With the myriad of academic and extracurricular resources available at Brown, communication must exist among the various support systems in order to provide coherent, consistent advice. First-years typically receive an adviser — either a faculty member or a dean — along with a Meiklejohn peer adviser; transfer students also receive a similar mix of a faculty adviser along with a peer counselor. As problems or questions arise, these support networks falter when separate advisers offer contradicting recommendations or no one steps in to fill the gaps.
Navigating Brown’s extensive maze of support systems can be stressful and confusing, especially for new students. Both advisers and Meiklejohns have their merits. Yet their perspectives often clash. Because Meiklejohns have first-hand knowledge of the stress caused by schoolwork, they have a better understanding of which classes should not be taken together. On the other hand, advisers are much more likely to push students to continue with a difficult course load or with classes no longer pertaining to their interests.
The disparity between these two positions can amplify students’ confusion over their concentrations or class selections. In desperate times, new students get advice from every avenue available. They talk to fellow students, Meiklejohns, faculty members and deans. Somewhere along this line of varying support networks, advice starts to get muddled and disorganized. New students, still uncertain of their academic goals and plans, feel the burden of this scattered guidance.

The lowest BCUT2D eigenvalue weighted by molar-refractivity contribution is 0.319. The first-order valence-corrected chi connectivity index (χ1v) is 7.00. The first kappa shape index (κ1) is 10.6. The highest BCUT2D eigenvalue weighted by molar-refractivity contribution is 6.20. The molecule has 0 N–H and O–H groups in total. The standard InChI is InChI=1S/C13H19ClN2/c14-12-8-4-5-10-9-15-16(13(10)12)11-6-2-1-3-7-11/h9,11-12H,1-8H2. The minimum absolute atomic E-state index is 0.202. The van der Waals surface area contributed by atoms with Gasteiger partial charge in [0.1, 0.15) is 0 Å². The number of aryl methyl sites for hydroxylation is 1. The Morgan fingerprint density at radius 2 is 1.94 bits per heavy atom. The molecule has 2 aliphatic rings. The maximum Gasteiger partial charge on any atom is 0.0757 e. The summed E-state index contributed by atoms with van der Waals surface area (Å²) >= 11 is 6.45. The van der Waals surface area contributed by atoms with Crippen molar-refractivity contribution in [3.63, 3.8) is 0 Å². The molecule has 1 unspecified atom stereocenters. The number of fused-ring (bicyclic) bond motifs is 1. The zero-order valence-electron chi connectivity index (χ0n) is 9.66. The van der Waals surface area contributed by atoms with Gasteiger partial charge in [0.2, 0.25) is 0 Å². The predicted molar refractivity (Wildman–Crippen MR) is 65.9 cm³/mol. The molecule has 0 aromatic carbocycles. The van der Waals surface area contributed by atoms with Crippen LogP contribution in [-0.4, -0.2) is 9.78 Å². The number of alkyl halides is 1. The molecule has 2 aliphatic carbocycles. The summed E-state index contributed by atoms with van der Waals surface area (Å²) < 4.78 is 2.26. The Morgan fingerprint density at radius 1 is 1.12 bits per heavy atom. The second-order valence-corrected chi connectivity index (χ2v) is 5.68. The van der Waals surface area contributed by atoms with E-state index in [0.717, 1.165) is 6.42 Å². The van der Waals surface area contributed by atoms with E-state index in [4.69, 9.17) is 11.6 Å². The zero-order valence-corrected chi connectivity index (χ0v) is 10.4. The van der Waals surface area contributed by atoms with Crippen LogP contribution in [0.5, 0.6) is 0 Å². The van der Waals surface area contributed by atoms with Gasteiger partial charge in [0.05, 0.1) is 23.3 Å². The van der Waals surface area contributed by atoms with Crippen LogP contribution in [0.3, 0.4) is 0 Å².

This situation can be mended in two ways. First, the academic services currently provided could be simplified through retention of only essential resources. Second, advisers and Meiklejohns could meet more frequently and focus on providing uniform advice. Perhaps this could be facilitated with more frequent meetings between Meiklejohns to coordinate counseling for each student.
The administration must decide which resources provide the best source of guidance for new students. Meiklejohns understand academic confusion. As peers, they are able to promote the open curriculum more freely than an adviser who may be looking for a student to hone in on a particular interest. Therefore, the administration could make first-years contact Meiklejohns first; faculty members and deans can be available as a secondary resource.
In the case where new students have to approach academic deans, the advice given should not contradict that doled out by peer Meiklejohns. This would defeat the purpose of support systems. These networks exist to help students make important decisions, not to confuse or misdirect them.
To provide accurate guidance for students, advisers should be willing to listen to these peer counselors and vice-versa. In the end, a more coherent, organized support network would allow students to make informed decisions about their academic experience. Quality, not quantity, of advice should be the goal.
Editorials are written by The Herald’s editorial page board: its editors, Alexander Kaplan ’15 and James Rattner ’15, and its members, Natasha Bluth ’15, Manuel Contreras ’16, Baxter DiFabrizio ’15 and Aranshi Kumar ’17. Send comments to firstname.lastname@example.org.